Is Fetterman walking away from the Pennsylvania Senate race?
(The Hill) — The gloves have yet to be taken off against Lt. Gov. John Fetterman in Pennsylvania’s Democratic Senate primary — and those expecting blue-on-blue bloodshed likely won’t get it.
Blessed with an outsized personality, a stack of cash and a playbook that reflects past populist campaigns, analysts say Fetterman is taking the lead in the party’s nominating contest. If he wins, he will face a Republican for an open seat in a state that could decide who controls the Senate.
The Liberals say he can do it. They see the over six-and-a-half-foot-tall Fetterman — bald, outspoken, with a semi-permanent scowl — as an outsider capable of wooing voters on the battlefield Joe Biden and Donald Trump each have won by less than two points.
In politics, he leans mostly to the left. But don’t call him Bernie Sanders, a socialist or even a progressive. He’s hard to score, and that’s part of the appeal, some Democrats say.
“He doesn’t pass a lot of the litmus tests that you’ve seen progressives try to urge candidates to,” said Adam Jentleson, executive director of the Battle Born Collective and former deputy chief of staff to the late Senate Majority Leader. Harry Reid (D- Nev.).
“He manages to cross over into the normal world in a way that I don’t think you’ve seen in other so-called progressives,” he said. “That’s why I think the label doesn’t quite match.”
An iconoclast he is not. Fetterman plays well with the establishment and shares some of their views. He supported himself President Bidenand helped Terry McAuliffe bid for governor of Virginia. He is against expanding the Supreme Court and supports fracking. He did not criticize the party. He even gets the occasional retweet from White House chief of staff Ron Klain.
“He’s not trying to tick all the boxes,” Jentleson said.
That doesn’t mean he’s a centrist either.
Fetterman, pro-union with a rotation of assorted rolled up shirts, wants higher wages for workers and loves small dollar donations for his own candidacy. His average campaign contribution is $28, just a dollar more than the $27 that fueled Sanders’ first presidential run.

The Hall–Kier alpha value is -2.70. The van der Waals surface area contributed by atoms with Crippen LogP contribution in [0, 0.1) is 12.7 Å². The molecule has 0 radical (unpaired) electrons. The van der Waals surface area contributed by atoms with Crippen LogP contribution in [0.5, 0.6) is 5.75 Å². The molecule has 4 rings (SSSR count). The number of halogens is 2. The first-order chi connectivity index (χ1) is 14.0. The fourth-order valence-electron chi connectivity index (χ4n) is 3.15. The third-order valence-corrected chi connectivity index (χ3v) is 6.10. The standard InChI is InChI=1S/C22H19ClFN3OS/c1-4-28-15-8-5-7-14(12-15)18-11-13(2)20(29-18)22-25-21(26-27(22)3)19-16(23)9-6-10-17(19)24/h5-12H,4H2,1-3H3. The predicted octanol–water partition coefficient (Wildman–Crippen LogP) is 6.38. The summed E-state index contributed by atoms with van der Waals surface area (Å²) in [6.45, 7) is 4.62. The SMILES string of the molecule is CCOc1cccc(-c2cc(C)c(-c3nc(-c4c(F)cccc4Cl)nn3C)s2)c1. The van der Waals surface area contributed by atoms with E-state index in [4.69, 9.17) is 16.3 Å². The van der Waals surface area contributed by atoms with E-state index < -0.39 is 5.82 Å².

He wants more government involvement on things like Medicare for All, the universal health care proposal where even some progressives are divided. He sees climate change as an issue of racial justice. He also wants the weed to be legal, period.
“John,” as his aides and allies call him, has long been in favor of these things, they say. They are popular in polls across the country.
“Voters don’t have to be convinced that John isn’t like other politicians,” said Joe Calvello, Fetterman’s communications director. “They know it as soon as they see him get out of his truck. In 2022, this is a very good thing.
Some establishment figures are not convinced.
Democratic operatives look to the primary in late May, in which Fetterman will face Rep. Connor Lamb, a Navy veteran and rising star among House moderates, and Malcolm Kenyatta, a black state House rep. who is openly gay, as a test of eligibility in the Midwest.
Biden won the Pennsylvania Purple by 1.8 points in 2020, and Republicans are trying to ensure that retired Sen. Pat Toomey’s (R) seat remains in GOP hands.
A super PAC supporting Lamb, in a move first reported by Politics earlier this week laid the groundwork for attacks on eligibility, effectively portraying Fetterman as just as left-bound as Sanders or the Squad and painting Lamb as a more palatable alternative.
While some moderate Democrats admit Republicans may try to portray Lamb as a similar liberal, they think that won’t ring so true.
“The ability of a progressive Democrat to turn a Republican Senate seat into a Democratic Senate seat, historically, is a very difficult thing to overcome,” said Christina Proctor, who chairs the Democratic Party in Washington County. .